I was looking at your book on Amazon and love the idea of making some money at garage sales but a neighbor told me that we’re only allowed by law to have two garage sales per year. Even if I had the two best garage sales ever, I don’t see how it’s possible to reach financial freedom from that. I know there are people that break this law, how do they get around it?

Dana, Atlanta

ANSWER:

Dear Dana,
Thanks for your question. First, I wouldn’t take your well meaning neighbor’s word on the legal limit for garage sales in your neighborhood. You need to determine whether you’re governed by the city or county, depending on where you live and actually read the ordinance or code that states the legal limits for garage sales in your jurisdiction. Second, understand that code enforcement is a complaint driven process. If nobody complains about your garage sale then, in theory, you could have it every day. I was personally told this by more than one code enforcement officer when I lived in Las Vegas. Also understand that the definition of garage sale is typically considered “outside sales.” That means that you’re not having a garage sale if you’re selling items inside the house.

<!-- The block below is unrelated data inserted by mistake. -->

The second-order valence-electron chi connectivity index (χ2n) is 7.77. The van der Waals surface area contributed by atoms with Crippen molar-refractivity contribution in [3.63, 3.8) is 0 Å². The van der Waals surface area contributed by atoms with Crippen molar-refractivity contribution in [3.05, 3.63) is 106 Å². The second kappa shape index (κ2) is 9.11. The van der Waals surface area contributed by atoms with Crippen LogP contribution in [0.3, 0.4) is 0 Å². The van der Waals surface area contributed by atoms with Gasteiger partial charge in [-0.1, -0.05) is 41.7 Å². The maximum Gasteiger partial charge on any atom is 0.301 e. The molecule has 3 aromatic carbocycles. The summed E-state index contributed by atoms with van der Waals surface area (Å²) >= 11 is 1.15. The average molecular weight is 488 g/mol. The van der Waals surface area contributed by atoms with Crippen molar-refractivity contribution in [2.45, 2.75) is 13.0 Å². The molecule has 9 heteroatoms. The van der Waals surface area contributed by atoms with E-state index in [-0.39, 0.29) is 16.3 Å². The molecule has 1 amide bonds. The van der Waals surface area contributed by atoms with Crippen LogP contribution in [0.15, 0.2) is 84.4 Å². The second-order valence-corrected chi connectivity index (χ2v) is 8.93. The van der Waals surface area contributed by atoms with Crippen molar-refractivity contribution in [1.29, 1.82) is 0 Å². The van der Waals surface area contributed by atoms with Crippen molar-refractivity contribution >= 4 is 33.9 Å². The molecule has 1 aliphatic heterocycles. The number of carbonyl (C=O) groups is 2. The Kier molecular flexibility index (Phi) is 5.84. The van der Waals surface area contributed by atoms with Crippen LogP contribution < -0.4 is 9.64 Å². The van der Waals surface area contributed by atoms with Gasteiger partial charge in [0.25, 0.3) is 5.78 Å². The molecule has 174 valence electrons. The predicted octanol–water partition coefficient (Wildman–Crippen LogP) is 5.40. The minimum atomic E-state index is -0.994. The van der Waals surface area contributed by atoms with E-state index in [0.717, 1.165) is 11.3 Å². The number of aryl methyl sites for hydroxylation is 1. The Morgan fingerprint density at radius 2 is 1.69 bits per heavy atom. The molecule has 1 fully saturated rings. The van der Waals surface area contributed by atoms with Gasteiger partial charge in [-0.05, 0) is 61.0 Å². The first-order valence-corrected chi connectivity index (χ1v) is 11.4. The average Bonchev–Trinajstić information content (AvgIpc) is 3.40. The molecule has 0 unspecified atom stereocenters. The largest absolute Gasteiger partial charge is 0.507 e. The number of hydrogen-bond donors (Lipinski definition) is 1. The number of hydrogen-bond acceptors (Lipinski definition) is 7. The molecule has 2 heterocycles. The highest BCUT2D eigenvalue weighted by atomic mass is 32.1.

When I first started the business I held a garage sale every weekend until a neighbor complained. I told my mentor about code enforcement showing up at my door and he told me my problem was that I hadn’t involved my neighbors. He told me to speak to the neighbors, invite them to hold sales at the same time and give them items they want from your sale for free – in essence, to bribe them. The next opportunity I had to hold a “legal” garage sale, we printed a letter to the neighbors explaining that the law allowed so many days of outside sales and we were going to have the first of our four days on such and such weekend. We invited them to participate, that we would advertise the sale as a multi-family sale and they knew how much traffic we could generate and they could profit and have fun as well. Nobody on the block chose to participate but we never had any further complaints from the neighbors and we extended our sales past the legal limit on several occasions. If you have a good relationship and respect the fact that nobody wants to live next to a permanent garage sale, you can exceed the legal limit of sales days without incident. Just don’t be obnoxious about it. Also, if you read my book, you’ll find that I describe many other outlets to sell your merchandise besides garage sales. Garage sales are just the beginning of learning to sell on a personal level and to determine the intrinsic value of any item. Once you acquire that skill, you’ll see that you can make money anywhere, all the time.